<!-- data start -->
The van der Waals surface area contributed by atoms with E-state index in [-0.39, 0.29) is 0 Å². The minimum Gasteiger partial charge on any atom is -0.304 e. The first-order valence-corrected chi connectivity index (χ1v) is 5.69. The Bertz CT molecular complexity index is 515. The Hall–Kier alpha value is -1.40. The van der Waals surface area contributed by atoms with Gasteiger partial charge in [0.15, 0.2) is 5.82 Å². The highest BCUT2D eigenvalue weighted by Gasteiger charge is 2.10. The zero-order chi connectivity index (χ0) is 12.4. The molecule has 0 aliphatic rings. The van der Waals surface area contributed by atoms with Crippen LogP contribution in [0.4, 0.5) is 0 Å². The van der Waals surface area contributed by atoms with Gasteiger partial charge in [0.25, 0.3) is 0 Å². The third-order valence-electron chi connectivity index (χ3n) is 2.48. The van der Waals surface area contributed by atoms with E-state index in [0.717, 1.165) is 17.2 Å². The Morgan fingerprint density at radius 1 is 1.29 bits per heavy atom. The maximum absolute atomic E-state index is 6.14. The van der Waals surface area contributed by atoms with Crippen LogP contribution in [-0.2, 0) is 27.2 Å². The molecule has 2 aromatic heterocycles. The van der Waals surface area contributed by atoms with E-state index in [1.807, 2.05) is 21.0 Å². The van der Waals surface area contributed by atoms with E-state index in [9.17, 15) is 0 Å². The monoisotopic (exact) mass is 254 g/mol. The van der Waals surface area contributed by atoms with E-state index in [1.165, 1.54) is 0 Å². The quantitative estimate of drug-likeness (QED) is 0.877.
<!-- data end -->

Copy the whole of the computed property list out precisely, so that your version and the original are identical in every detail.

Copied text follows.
The van der Waals surface area contributed by atoms with E-state index in [-0.39, 0.29) is 0 Å². The minimum Gasteiger partial charge on any atom is -0.304 e. The first-order valence-corrected chi connectivity index (χ1v) is 5.69. The Bertz CT molecular complexity index is 515. The Hall–Kier alpha value is -1.40. The van der Waals surface area contributed by atoms with Gasteiger partial charge in [0.15, 0.2) is 5.82 Å². The highest BCUT2D eigenvalue weighted by Gasteiger charge is 2.10. The zero-order chi connectivity index (χ0) is 12.4. The molecule has 0 aliphatic rings. The van der Waals surface area contributed by atoms with Crippen LogP contribution in [0.4, 0.5) is 0 Å². The van der Waals surface area contributed by atoms with Gasteiger partial charge in [0.25, 0.3) is 0 Å². The third-order valence-electron chi connectivity index (χ3n) is 2.48. The van der Waals surface area contributed by atoms with E-state index in [0.717, 1.165) is 17.2 Å². The Morgan fingerprint density at radius 1 is 1.29 bits per heavy atom. The maximum absolute atomic E-state index is 6.14. The van der Waals surface area contributed by atoms with Crippen LogP contribution in [-0.2, 0) is 27.2 Å². The molecule has 2 aromatic heterocycles. The van der Waals surface area contributed by atoms with E-state index in [1.807, 2.05) is 21.0 Å². The van der Waals surface area contributed by atoms with E-state index in [9.17, 15) is 0 Å². The monoisotopic (exact) mass is 254 g/mol. The van der Waals surface area contributed by atoms with E-state index in [1.165, 1.54) is 0 Å². The quantitative estimate of drug-likeness (QED) is 0.877.